IMPORTANT! However, the course of complementary foods must be monitored by a pediatrician. The doctor monitors the child's reaction to new products, evaluates the dynamics of growth and general physical development. The scheme may change if any deviations from the norm are detected during routine inspections. nine0005
Answers to frequently asked questions for mothers
• What foods should not be given to babies under one year old?
It is forbidden to give cow's milk to babies under the age of one, as it can cause allergic reactions and digestive disorders. It is perfectly replaced by adapted mixtures from modern manufacturers. In addition to milk, it is not recommended to include nuts, citrus fruits, exotic fruits and vegetables, red fish and honey in the menu of the crumbs of the first year of life.
• What should I do if my child absolutely does not want to eat complementary foods? nine0004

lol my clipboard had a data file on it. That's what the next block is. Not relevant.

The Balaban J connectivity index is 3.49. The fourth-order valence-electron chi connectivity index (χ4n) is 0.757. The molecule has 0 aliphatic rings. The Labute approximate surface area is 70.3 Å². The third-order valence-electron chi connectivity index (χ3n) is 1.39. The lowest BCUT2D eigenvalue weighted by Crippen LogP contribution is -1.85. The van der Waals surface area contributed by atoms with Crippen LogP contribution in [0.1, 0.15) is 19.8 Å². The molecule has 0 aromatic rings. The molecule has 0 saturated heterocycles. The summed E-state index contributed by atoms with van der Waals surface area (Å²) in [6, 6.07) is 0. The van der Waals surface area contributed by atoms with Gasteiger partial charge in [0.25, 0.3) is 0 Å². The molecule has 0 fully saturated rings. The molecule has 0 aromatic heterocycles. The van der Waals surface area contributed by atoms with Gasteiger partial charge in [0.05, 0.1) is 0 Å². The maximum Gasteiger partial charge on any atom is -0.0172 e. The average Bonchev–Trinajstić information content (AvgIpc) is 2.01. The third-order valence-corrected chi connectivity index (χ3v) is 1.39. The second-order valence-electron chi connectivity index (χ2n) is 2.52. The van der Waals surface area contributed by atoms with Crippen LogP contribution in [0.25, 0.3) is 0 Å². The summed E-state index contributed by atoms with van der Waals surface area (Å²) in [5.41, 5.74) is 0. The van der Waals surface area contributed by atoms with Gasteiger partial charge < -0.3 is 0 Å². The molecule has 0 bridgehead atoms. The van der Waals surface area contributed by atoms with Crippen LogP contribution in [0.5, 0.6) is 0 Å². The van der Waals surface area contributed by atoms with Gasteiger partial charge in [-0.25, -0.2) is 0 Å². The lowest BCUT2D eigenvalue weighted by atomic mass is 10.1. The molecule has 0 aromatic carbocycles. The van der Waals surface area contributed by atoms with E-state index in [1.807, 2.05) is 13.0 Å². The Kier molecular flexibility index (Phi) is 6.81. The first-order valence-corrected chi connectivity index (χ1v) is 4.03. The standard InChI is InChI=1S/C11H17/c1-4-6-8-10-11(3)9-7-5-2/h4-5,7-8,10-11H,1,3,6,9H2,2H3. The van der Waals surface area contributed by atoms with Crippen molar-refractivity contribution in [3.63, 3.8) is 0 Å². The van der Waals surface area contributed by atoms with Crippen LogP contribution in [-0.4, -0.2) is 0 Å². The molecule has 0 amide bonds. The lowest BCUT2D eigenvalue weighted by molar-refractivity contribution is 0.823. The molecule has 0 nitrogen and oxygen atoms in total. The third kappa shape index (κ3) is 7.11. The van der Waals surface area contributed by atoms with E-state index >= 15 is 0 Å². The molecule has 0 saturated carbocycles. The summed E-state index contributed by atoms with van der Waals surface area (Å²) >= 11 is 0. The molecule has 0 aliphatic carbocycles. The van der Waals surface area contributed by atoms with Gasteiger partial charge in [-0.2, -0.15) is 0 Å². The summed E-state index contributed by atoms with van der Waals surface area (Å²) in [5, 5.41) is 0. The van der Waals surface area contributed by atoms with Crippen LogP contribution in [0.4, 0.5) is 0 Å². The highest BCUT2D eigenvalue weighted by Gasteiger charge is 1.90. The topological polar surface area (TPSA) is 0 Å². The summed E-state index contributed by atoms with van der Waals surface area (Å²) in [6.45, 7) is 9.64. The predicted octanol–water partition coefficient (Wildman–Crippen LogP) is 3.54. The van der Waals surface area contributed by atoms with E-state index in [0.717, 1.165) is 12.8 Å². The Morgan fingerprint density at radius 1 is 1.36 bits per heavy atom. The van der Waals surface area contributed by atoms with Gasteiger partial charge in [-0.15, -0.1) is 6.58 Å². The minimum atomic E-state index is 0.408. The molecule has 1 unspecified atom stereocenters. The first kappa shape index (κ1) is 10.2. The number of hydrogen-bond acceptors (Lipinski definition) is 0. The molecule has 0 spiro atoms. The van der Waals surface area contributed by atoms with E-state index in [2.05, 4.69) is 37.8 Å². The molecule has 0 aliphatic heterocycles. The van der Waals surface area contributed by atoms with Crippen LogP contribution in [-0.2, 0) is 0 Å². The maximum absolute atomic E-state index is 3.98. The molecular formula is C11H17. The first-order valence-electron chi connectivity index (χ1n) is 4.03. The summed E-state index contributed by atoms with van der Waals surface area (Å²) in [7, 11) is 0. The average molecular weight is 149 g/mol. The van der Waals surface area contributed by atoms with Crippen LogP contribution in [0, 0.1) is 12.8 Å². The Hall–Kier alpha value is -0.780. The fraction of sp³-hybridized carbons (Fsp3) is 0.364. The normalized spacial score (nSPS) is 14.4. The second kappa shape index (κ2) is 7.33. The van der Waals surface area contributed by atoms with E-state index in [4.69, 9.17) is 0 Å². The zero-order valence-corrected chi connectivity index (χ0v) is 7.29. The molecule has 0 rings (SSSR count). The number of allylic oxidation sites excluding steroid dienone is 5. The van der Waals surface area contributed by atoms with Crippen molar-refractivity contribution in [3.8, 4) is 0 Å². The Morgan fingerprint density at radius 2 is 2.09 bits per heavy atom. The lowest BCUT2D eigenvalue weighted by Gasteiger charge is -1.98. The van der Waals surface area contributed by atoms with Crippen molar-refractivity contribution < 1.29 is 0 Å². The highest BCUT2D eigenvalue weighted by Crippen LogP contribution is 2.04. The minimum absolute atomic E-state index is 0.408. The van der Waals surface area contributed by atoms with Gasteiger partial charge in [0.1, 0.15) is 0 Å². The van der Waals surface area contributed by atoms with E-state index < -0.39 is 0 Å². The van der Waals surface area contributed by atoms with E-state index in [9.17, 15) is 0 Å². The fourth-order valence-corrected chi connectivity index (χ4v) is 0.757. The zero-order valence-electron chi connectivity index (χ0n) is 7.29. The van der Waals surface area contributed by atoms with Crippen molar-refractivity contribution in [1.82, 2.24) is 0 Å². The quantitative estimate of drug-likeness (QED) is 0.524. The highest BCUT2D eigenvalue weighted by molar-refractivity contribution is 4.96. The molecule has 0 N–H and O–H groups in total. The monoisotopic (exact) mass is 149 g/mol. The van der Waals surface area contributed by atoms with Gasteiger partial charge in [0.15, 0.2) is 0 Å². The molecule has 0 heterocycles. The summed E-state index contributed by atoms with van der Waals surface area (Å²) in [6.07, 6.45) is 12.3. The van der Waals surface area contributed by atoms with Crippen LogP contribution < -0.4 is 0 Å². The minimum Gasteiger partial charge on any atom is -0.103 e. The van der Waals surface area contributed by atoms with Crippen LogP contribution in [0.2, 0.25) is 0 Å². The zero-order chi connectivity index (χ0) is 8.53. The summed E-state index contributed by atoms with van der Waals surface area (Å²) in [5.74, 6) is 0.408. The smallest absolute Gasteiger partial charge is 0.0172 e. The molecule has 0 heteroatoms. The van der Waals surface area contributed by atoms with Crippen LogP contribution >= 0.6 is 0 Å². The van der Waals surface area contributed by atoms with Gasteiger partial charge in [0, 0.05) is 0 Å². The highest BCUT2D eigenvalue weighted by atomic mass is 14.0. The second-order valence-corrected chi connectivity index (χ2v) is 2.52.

Wait a while and try to offer food again, but don't insist on another refusal. Perhaps the baby did not like the new dish because of the unfamiliar taste. Children are big conservatives and are often wary of change. Be patient, do not rush to introduce complementary foods. Show your child with what appetite you yourself eat from your plate, and then he may have a desire.
• What should I do if my baby has problems with stool while weaning? nine0004
If a child has a stool retention of more than three days during the introduction of complementary foods, then we can talk about constipation. In this case, you need to visit a pediatrician, as well as immediately exclude fixing foods from the menu and give more fluids to drink. If the stool has become too frequent (more than 5 times a day), then this may be due to indigestion or an intestinal infection. Be sure to consult your doctor about this.
• What should I do if I have an allergy to complementary foods? nine0004